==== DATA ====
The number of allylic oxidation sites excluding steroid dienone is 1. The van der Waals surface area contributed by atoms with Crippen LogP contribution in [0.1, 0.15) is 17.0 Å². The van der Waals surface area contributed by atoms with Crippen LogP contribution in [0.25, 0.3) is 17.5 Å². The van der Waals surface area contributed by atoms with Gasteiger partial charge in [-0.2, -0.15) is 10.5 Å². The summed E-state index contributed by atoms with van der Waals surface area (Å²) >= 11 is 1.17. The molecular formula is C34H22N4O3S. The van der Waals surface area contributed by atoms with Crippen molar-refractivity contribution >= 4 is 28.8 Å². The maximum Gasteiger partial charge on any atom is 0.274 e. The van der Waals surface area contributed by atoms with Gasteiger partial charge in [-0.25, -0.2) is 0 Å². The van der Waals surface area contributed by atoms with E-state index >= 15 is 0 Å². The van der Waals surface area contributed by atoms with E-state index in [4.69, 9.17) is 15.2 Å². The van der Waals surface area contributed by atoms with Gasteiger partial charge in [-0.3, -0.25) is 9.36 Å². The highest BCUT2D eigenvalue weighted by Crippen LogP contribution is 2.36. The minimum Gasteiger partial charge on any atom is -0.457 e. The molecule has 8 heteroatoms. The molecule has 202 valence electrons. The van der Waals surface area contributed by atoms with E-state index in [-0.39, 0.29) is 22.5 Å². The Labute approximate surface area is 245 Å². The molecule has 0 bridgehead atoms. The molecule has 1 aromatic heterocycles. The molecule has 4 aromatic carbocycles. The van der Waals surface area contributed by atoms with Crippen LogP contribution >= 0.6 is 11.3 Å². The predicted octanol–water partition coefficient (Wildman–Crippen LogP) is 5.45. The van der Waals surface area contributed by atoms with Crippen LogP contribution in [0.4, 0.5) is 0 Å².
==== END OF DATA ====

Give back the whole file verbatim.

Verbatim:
The number of allylic oxidation sites excluding steroid dienone is 1. The van der Waals surface area contributed by atoms with Crippen LogP contribution in [0.1, 0.15) is 17.0 Å². The van der Waals surface area contributed by atoms with Crippen LogP contribution in [0.25, 0.3) is 17.5 Å². The van der Waals surface area contributed by atoms with Gasteiger partial charge in [-0.2, -0.15) is 10.5 Å². The summed E-state index contributed by atoms with van der Waals surface area (Å²) >= 11 is 1.17. The molecular formula is C34H22N4O3S. The van der Waals surface area contributed by atoms with Crippen molar-refractivity contribution >= 4 is 28.8 Å². The maximum Gasteiger partial charge on any atom is 0.274 e. The van der Waals surface area contributed by atoms with Gasteiger partial charge in [-0.25, -0.2) is 0 Å². The van der Waals surface area contributed by atoms with E-state index >= 15 is 0 Å². The van der Waals surface area contributed by atoms with E-state index in [4.69, 9.17) is 15.2 Å². The van der Waals surface area contributed by atoms with Gasteiger partial charge in [-0.3, -0.25) is 9.36 Å². The highest BCUT2D eigenvalue weighted by Crippen LogP contribution is 2.36. The minimum Gasteiger partial charge on any atom is -0.457 e. The molecule has 8 heteroatoms. The molecule has 202 valence electrons. The van der Waals surface area contributed by atoms with E-state index in [-0.39, 0.29) is 22.5 Å². The Labute approximate surface area is 245 Å². The molecule has 0 bridgehead atoms. The molecule has 1 aromatic heterocycles. The molecule has 4 aromatic carbocycles. The van der Waals surface area contributed by atoms with Crippen LogP contribution >= 0.6 is 11.3 Å². The predicted octanol–water partition coefficient (Wildman–Crippen LogP) is 5.45. The van der Waals surface area contributed by atoms with Crippen LogP contribution in [0.4, 0.5) is 0 Å².